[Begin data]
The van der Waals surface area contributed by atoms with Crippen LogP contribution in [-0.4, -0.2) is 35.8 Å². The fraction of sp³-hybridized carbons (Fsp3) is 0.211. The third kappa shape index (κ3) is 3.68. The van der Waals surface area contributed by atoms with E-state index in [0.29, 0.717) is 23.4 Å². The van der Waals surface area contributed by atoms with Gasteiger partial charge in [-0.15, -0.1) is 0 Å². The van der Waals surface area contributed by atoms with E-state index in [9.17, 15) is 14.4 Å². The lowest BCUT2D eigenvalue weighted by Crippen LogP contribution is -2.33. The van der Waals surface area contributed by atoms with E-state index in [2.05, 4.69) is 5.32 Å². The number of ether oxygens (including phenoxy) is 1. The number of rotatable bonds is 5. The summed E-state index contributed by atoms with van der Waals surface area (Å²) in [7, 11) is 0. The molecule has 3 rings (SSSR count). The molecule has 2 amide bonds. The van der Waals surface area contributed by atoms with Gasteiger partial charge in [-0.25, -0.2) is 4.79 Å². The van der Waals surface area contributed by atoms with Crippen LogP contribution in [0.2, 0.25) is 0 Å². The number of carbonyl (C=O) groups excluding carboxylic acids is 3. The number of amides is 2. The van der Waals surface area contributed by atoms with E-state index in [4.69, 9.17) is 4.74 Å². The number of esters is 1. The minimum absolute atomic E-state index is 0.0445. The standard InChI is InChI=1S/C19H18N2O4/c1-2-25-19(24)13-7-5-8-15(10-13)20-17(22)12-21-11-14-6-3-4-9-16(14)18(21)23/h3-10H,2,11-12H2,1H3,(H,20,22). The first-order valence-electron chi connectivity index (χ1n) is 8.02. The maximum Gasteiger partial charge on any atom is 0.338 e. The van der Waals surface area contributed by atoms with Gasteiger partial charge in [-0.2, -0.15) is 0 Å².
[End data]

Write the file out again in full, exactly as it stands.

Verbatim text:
The van der Waals surface area contributed by atoms with Crippen LogP contribution in [-0.4, -0.2) is 35.8 Å². The fraction of sp³-hybridized carbons (Fsp3) is 0.211. The third kappa shape index (κ3) is 3.68. The van der Waals surface area contributed by atoms with E-state index in [0.29, 0.717) is 23.4 Å². The van der Waals surface area contributed by atoms with Gasteiger partial charge in [-0.15, -0.1) is 0 Å². The van der Waals surface area contributed by atoms with E-state index in [9.17, 15) is 14.4 Å². The lowest BCUT2D eigenvalue weighted by Crippen LogP contribution is -2.33. The van der Waals surface area contributed by atoms with E-state index in [2.05, 4.69) is 5.32 Å². The number of ether oxygens (including phenoxy) is 1. The number of rotatable bonds is 5. The summed E-state index contributed by atoms with van der Waals surface area (Å²) in [7, 11) is 0. The molecule has 3 rings (SSSR count). The molecule has 2 amide bonds. The van der Waals surface area contributed by atoms with Gasteiger partial charge in [-0.25, -0.2) is 4.79 Å². The van der Waals surface area contributed by atoms with Crippen LogP contribution in [0.2, 0.25) is 0 Å². The number of carbonyl (C=O) groups excluding carboxylic acids is 3. The number of amides is 2. The van der Waals surface area contributed by atoms with E-state index in [4.69, 9.17) is 4.74 Å². The number of esters is 1. The minimum absolute atomic E-state index is 0.0445. The standard InChI is InChI=1S/C19H18N2O4/c1-2-25-19(24)13-7-5-8-15(10-13)20-17(22)12-21-11-14-6-3-4-9-16(14)18(21)23/h3-10H,2,11-12H2,1H3,(H,20,22). The first-order valence-electron chi connectivity index (χ1n) is 8.02. The maximum Gasteiger partial charge on any atom is 0.338 e. The van der Waals surface area contributed by atoms with Gasteiger partial charge in [-0.2, -0.15) is 0 Å².